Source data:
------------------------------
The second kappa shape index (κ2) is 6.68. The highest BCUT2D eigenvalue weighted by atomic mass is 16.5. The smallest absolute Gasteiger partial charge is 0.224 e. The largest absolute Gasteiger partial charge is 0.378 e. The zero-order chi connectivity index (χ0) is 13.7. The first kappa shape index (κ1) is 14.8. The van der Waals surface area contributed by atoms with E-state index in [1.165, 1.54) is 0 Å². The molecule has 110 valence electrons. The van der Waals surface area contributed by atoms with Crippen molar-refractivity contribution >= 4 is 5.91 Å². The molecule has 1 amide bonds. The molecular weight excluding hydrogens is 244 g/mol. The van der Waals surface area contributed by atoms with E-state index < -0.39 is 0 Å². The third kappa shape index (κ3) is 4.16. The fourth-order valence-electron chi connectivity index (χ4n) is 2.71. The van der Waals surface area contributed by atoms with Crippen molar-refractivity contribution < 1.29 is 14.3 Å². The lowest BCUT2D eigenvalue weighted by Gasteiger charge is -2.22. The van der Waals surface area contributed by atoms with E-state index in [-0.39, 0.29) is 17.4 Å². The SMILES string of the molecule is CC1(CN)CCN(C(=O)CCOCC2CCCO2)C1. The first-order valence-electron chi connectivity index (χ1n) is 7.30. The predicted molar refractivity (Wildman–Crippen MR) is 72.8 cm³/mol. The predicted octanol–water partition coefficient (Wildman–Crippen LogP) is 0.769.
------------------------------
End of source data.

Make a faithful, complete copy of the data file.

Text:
The second kappa shape index (κ2) is 6.68. The highest BCUT2D eigenvalue weighted by atomic mass is 16.5. The smallest absolute Gasteiger partial charge is 0.224 e. The largest absolute Gasteiger partial charge is 0.378 e. The zero-order chi connectivity index (χ0) is 13.7. The first kappa shape index (κ1) is 14.8. The van der Waals surface area contributed by atoms with E-state index in [1.165, 1.54) is 0 Å². The molecule has 110 valence electrons. The van der Waals surface area contributed by atoms with Crippen molar-refractivity contribution >= 4 is 5.91 Å². The molecule has 1 amide bonds. The molecular weight excluding hydrogens is 244 g/mol. The van der Waals surface area contributed by atoms with E-state index < -0.39 is 0 Å². The third kappa shape index (κ3) is 4.16. The fourth-order valence-electron chi connectivity index (χ4n) is 2.71. The van der Waals surface area contributed by atoms with Crippen molar-refractivity contribution < 1.29 is 14.3 Å². The lowest BCUT2D eigenvalue weighted by Gasteiger charge is -2.22. The van der Waals surface area contributed by atoms with E-state index in [-0.39, 0.29) is 17.4 Å². The SMILES string of the molecule is CC1(CN)CCN(C(=O)CCOCC2CCCO2)C1. The first-order valence-electron chi connectivity index (χ1n) is 7.30. The predicted molar refractivity (Wildman–Crippen MR) is 72.8 cm³/mol. The predicted octanol–water partition coefficient (Wildman–Crippen LogP) is 0.769.